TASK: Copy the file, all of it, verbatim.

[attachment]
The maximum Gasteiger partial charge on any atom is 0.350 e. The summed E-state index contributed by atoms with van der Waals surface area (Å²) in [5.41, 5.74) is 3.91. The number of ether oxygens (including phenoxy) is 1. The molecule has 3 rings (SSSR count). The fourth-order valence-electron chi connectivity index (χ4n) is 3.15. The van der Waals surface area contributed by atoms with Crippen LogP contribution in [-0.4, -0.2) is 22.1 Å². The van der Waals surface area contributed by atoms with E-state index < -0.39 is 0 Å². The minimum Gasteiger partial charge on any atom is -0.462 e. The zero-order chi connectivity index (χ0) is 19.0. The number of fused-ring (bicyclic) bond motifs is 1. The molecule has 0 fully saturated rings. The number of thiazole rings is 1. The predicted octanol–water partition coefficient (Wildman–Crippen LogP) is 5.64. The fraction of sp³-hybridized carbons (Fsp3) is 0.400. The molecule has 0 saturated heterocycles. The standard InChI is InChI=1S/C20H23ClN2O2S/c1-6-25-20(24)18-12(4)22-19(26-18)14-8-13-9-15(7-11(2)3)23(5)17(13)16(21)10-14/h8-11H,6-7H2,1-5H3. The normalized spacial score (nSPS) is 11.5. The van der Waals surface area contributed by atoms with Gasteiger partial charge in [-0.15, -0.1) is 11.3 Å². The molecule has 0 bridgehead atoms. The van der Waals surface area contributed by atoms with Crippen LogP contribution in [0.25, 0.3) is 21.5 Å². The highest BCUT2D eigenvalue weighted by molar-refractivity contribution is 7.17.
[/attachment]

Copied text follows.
The maximum Gasteiger partial charge on any atom is 0.350 e. The summed E-state index contributed by atoms with van der Waals surface area (Å²) in [5.41, 5.74) is 3.91. The number of ether oxygens (including phenoxy) is 1. The molecule has 3 rings (SSSR count). The fourth-order valence-electron chi connectivity index (χ4n) is 3.15. The van der Waals surface area contributed by atoms with Crippen LogP contribution in [-0.4, -0.2) is 22.1 Å². The van der Waals surface area contributed by atoms with E-state index < -0.39 is 0 Å². The minimum Gasteiger partial charge on any atom is -0.462 e. The zero-order chi connectivity index (χ0) is 19.0. The number of fused-ring (bicyclic) bond motifs is 1. The molecule has 0 fully saturated rings. The number of thiazole rings is 1. The predicted octanol–water partition coefficient (Wildman–Crippen LogP) is 5.64. The fraction of sp³-hybridized carbons (Fsp3) is 0.400. The molecule has 0 saturated heterocycles. The standard InChI is InChI=1S/C20H23ClN2O2S/c1-6-25-20(24)18-12(4)22-19(26-18)14-8-13-9-15(7-11(2)3)23(5)17(13)16(21)10-14/h8-11H,6-7H2,1-5H3. The normalized spacial score (nSPS) is 11.5. The van der Waals surface area contributed by atoms with Gasteiger partial charge in [-0.15, -0.1) is 11.3 Å². The molecule has 0 bridgehead atoms. The van der Waals surface area contributed by atoms with Crippen LogP contribution in [0.25, 0.3) is 21.5 Å². The highest BCUT2D eigenvalue weighted by molar-refractivity contribution is 7.17.